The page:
Spanish mortgage minimum floor rates


Over the last few weeks there has been much reporting on the situation of abusive clauses written in Spanish mortgage deeds.

What is deemed a an abusive clause

By far the most prolific of these clauses is the incorporation of minimum floor rates which is where the interest rate a client is charged cannot fall below a certain level; this is immaterial of what the current variable rate is.

In Spain most Banks offer variable trackers. They charge a margin above the 12 month Euribor or other specified indexes and then each year review the rate against prevailing Euribors. The margin remains static for the lifetime of the loan. In a rising interest rate market payments will go up each year and if the index falls clients would expect payments to go down.

Many borrowers were unaware of the fact that embedded within their deed however was a minimum rate. If a loan was taken out a few years ago the Euribor was at one point as high as 5.75%, today this is 0.54%. At annual reviews the clients expected to see significant drops in their overall payments as the Euribor has steadily fallen for the Last 3 years.

Why if a client is on a variable rate have the mortgage payments not fallen

On investigation as to why a reduction in monthly payments has not happened in a falling interest rate market, clients have found that in the small print of their deeds was a clause that stated the rate would never fall below a certain amount immaterial of what happened to the Euribor or their index during the life of the loan.

What is happening currently to ensure this activity stops

In Andalucía alone there are currently over 1000 cases in the court where customers are looking to the legal system to ensure removal of the minimum rate clause from their mortgage, and to try and get compensation for the amounts deemed to have been overpaid.

Due to a number of successful court actions key Banks like Santander, Banco Popular and BBVA along with others have now rather begrudgingly removed the clause from any new loans granted, and are reviewing what to do in the instances of existing clients. The process of removing minimum rates will have a big effect on earnings next year for those Banks who used this clause extensively.

Whilst a few banks in Spain are pro-actively taking action a number will only take action in the event they are questioned by the client directly about removal of the clause.

Why is there nothing in place that removes the minimum rate clause for everyone

There has to date been no hard fast ruling by the courts or the government in Spain ,the like of which we have seen in the UK over miss-selling of PPI etc. This means any actions are viewed on a case by case basis by the Banks themselves or by the courts.

The incorporation of floor rates themselves has not been outlawed in Spain and neither have the courts said in every instance it is abusive. In order to have the floor rate removed legally and to be liable for compensation the client needs to prove the clause was not made clear to them at completion and that they were not aware that the floor rate was part of the deed they were signing.

So if the clause was not made clear how can the bank argue it

Not knowing about a clause in a Spanish mortgage deed for someone buying in Spain can be difficult to prove as at completion all parties or a power of attorney must attend the Notary and one of the questions asked by the Notary is have you read and understood the terms of the deed you are signing.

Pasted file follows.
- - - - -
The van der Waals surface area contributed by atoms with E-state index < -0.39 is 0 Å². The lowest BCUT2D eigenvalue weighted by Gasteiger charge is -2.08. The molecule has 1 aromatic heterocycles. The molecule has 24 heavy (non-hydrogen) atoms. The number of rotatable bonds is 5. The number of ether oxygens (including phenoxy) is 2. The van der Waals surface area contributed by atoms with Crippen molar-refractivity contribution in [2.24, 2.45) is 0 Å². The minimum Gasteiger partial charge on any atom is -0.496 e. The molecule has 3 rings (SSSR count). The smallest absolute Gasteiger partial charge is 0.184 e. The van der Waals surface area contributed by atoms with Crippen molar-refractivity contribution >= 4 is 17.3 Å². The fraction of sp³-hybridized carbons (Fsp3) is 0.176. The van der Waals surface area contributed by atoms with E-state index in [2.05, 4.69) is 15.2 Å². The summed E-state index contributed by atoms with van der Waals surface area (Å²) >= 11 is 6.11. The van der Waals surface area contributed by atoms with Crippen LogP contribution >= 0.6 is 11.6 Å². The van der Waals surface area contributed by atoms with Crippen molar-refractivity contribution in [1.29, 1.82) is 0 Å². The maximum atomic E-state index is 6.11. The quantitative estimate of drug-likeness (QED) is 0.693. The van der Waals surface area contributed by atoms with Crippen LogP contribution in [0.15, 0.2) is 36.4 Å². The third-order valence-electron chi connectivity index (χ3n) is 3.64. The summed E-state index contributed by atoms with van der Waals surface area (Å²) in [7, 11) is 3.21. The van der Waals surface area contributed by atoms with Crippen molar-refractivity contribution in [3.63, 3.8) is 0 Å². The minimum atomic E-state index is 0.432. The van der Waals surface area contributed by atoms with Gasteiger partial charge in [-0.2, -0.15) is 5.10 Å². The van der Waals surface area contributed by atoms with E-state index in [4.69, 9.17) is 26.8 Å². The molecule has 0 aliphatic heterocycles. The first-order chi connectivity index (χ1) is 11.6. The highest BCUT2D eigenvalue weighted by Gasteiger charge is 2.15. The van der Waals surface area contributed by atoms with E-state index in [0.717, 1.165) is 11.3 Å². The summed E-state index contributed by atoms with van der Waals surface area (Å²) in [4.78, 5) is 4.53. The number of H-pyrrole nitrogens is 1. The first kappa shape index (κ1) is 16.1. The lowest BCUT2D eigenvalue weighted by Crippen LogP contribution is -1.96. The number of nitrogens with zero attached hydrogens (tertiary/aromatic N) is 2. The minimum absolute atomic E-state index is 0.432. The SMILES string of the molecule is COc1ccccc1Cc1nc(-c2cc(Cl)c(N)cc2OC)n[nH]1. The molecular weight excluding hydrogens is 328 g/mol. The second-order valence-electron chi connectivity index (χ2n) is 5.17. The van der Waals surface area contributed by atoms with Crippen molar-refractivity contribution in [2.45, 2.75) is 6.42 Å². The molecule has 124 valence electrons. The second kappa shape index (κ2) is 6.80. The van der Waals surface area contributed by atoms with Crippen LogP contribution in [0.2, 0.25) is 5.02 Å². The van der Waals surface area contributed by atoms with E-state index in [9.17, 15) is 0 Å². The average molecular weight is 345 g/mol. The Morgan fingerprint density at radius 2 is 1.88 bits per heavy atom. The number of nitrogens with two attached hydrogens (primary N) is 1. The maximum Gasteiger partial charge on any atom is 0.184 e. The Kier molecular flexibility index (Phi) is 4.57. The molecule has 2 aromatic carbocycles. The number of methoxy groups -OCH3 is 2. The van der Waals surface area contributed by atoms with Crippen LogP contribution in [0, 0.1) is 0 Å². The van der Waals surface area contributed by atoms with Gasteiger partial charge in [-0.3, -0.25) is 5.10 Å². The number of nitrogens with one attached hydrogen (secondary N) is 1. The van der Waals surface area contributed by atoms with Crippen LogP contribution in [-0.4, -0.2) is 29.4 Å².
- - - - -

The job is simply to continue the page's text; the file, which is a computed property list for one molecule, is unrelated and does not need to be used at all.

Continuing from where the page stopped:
Given a mortgage deed is many pages long, and in Spanish, many people did not read it in full but the banks use the Notary system as their rationale for stating that the client must have known and signed the deed in full knowledge of the terms.

The courts are not in all instances accepting this argument, and where the client can prove it was not made clear to them before completion, are starting to err in favor of the mortgagee.

Are all banks in Spain taking action to remove abusive clauses?

The Sabadell group, unlike most others, is still insisting that they have always made their minimum rates transparent and that their quotes outline them clearly. For this reason they see no reason to take action to remove the clauses from new loans or to deal with existing clauses for current customers. Whether under competitiveness pressure in the long term they do remove minimum rates will remain to be seen. As to whether they take action on existing clients deeds will also be decided on how many court actions they lose.

In what circumstances could you demonstrate the abusive clause was not known by the borrower?

If a client was not in direct contact with the Bank at application they may have much stronger arguments in the courts or with the lender, than those who made direct applications.

For non residents of Spain who speak little or no Spanish it is clear in most circumstances they will have been unaware of the minimum rate issue at completion, unless an offer was  made in English and or the intermediary or Bank staff made it clear at application.

So what can be done if a minimum rate is included in the mortgage deed

If a minimum rate clause is in the mortgage deed or other clauses, that the borrower was not aware of, the first point of call should be a legal adviser who can review the deed signed, understand the circumstances by which it was signed and advise on the possible courses of action and the costs of any action taken. The first stage, after an understanding of exactly what the deed states, should be to make an approach to the lender to discuss the circumstances by which the deed was signed and to try to get the clause removed. If during this process it can be proved it was abusive and hidden from the mortgagee then compensation by way of backdated overpayments could be possible to obtain.

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